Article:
Published online by Cambridge University Press: 17 September 2020
Unbeknownst to his arch-enemy Hans Solo, Boba Fett survived from the jaws of the Sarlacc in the Galactic Republic. Boba was the most feared bounty hunter in the Galaxy, and one of the most popular characters in the entire Star Wars universe. He remains determined to take down Hans Solo. Having incurred multiple irreversible wounds from the jaws of the Sarlacc, Boba took five years to make a partial recovery. While his upper torso was kept intact, he remains paralysed from the waist down. He has had three failed cyborg surgeries to connect his body with robotic limbs. He has vowed to take revenge and has been silently plotting to take Hans Solo and the Republic Army down. He is not his former physical self. His superior warrior and fighting skills are no more. He must find a new way to revenge against Hans Solo and to survive economically in his new surroundings on the expensive planet Norbiac.
Determined to succeed, Boba has been studying night and day for the past five years learning how to hack into network systems. Much to his surprise, Boba is a natural. As someone who is incapable of anything but full mastery of a discipline, he knows that to succeed he will have to study the art of war, cryptography, security vulnerabilities and exploits. He begins by starting with a chapter in the book Future Technologies from the planet Earth, published in 2018. He chuckles at the thought of what measly humans with known inferior knowledge would have thought of as futuristic in the year 2018. But he knows that in order to succeed at his revenge, he will need to understand humans and how their marketplace for bug bounties and security vulnerabilities started. Earth is still the planet where corporations pay the most amount of money for zero-day exploits, vulnerabilities and bug bounties. He begins with a chapter by Alana Maurushat and Rob Hamper, ‘Security Vulnerabilities, Backdoors, Exploits and the Marketplace for Each’.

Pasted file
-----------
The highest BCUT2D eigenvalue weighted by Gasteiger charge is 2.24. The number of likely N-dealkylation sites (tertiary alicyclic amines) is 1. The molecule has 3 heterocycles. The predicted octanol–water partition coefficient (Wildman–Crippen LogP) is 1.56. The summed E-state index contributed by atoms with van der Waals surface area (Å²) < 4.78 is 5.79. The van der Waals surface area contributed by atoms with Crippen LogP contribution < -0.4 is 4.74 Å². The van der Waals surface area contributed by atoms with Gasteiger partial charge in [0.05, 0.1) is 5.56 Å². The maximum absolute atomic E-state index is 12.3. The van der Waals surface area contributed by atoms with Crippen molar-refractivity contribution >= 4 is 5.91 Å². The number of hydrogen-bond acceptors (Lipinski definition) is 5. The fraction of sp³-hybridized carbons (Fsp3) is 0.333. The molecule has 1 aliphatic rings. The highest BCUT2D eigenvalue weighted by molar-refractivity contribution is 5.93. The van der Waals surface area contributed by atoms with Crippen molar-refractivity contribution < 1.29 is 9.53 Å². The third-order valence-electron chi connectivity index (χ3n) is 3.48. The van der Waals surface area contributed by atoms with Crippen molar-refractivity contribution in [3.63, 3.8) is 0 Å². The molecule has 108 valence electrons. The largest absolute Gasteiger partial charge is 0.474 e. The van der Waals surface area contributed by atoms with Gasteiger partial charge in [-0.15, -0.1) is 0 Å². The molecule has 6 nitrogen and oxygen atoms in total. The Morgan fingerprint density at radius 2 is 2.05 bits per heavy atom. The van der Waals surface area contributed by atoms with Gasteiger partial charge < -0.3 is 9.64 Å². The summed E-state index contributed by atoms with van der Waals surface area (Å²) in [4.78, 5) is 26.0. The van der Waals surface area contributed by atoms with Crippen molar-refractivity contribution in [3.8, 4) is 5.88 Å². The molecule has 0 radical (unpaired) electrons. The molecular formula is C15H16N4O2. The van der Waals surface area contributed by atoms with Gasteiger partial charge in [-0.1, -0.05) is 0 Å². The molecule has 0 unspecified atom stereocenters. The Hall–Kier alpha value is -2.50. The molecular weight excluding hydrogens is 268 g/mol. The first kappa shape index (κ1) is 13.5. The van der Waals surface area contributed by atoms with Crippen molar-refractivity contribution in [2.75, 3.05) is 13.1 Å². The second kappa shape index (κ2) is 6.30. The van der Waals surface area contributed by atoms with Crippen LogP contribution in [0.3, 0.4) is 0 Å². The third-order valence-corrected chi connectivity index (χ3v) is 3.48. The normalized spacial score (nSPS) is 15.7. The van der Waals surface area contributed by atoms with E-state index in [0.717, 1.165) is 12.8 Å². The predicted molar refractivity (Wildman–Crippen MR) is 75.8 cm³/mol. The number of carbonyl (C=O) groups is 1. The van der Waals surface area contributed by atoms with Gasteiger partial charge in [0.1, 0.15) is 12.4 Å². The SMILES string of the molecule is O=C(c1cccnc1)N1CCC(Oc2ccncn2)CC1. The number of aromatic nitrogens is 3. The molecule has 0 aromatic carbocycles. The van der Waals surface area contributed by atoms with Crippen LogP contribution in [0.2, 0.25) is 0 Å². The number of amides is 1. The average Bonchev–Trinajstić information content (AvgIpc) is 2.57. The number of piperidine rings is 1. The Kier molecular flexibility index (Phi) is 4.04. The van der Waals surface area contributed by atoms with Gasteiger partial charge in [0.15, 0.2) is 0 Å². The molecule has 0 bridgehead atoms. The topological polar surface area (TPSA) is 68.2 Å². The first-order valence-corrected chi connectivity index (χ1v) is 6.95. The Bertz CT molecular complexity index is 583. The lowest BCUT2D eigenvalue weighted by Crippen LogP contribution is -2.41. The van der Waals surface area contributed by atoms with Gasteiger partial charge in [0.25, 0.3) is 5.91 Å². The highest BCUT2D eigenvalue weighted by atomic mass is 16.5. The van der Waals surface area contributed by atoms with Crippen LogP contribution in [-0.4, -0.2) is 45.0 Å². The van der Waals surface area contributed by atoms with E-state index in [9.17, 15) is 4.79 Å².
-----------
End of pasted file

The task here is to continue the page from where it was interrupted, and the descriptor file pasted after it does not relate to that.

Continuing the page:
Apple v FBI made waves in the media with panels sprouting globally to address this novel tension between technologies designed to protect privacy and security, and law enforcement's desire and need to break them to access data. The problem with this characterisation is that it is not novel.
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